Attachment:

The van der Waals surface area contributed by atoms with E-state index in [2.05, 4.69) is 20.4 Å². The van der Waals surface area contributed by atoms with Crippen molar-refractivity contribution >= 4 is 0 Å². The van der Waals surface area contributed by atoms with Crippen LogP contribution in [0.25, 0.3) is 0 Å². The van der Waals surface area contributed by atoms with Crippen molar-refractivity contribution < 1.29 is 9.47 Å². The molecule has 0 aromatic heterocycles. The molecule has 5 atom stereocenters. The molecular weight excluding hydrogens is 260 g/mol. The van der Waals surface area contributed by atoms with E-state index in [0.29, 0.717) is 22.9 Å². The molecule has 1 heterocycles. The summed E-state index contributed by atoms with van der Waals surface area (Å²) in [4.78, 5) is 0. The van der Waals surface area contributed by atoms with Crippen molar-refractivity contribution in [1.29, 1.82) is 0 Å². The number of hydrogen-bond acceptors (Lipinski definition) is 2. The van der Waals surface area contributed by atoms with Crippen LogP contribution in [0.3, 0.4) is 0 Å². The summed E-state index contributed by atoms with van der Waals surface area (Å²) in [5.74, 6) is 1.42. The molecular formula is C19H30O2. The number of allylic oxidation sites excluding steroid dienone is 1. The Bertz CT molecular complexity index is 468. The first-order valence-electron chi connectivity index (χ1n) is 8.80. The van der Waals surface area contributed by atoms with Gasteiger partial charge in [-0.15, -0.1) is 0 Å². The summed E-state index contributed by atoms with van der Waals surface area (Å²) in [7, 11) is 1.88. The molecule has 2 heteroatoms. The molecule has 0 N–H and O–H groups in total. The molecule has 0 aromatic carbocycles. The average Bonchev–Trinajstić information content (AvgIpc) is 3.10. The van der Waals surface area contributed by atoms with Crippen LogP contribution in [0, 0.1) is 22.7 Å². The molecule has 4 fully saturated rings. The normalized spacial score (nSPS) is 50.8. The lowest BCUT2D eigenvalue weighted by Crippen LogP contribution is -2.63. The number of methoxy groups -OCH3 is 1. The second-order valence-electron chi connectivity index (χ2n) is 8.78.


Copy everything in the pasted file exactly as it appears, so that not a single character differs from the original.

The van der Waals surface area contributed by atoms with E-state index in [2.05, 4.69) is 20.4 Å². The van der Waals surface area contributed by atoms with Crippen molar-refractivity contribution >= 4 is 0 Å². The van der Waals surface area contributed by atoms with Crippen LogP contribution in [0.25, 0.3) is 0 Å². The van der Waals surface area contributed by atoms with Crippen molar-refractivity contribution < 1.29 is 9.47 Å². The molecule has 0 aromatic heterocycles. The molecule has 5 atom stereocenters. The molecular weight excluding hydrogens is 260 g/mol. The van der Waals surface area contributed by atoms with E-state index in [0.29, 0.717) is 22.9 Å². The molecule has 1 heterocycles. The summed E-state index contributed by atoms with van der Waals surface area (Å²) in [4.78, 5) is 0. The van der Waals surface area contributed by atoms with Crippen molar-refractivity contribution in [1.29, 1.82) is 0 Å². The number of hydrogen-bond acceptors (Lipinski definition) is 2. The van der Waals surface area contributed by atoms with Crippen LogP contribution in [0.3, 0.4) is 0 Å². The summed E-state index contributed by atoms with van der Waals surface area (Å²) in [5.74, 6) is 1.42. The molecular formula is C19H30O2. The number of allylic oxidation sites excluding steroid dienone is 1. The Bertz CT molecular complexity index is 468. The first-order valence-electron chi connectivity index (χ1n) is 8.80. The van der Waals surface area contributed by atoms with Gasteiger partial charge in [-0.15, -0.1) is 0 Å². The summed E-state index contributed by atoms with van der Waals surface area (Å²) in [7, 11) is 1.88. The molecule has 2 heteroatoms. The molecule has 0 N–H and O–H groups in total. The molecule has 0 aromatic carbocycles. The average Bonchev–Trinajstić information content (AvgIpc) is 3.10. The van der Waals surface area contributed by atoms with Crippen LogP contribution in [0, 0.1) is 22.7 Å². The molecule has 4 fully saturated rings. The normalized spacial score (nSPS) is 50.8. The lowest BCUT2D eigenvalue weighted by Crippen LogP contribution is -2.63. The number of methoxy groups -OCH3 is 1. The second-order valence-electron chi connectivity index (χ2n) is 8.78.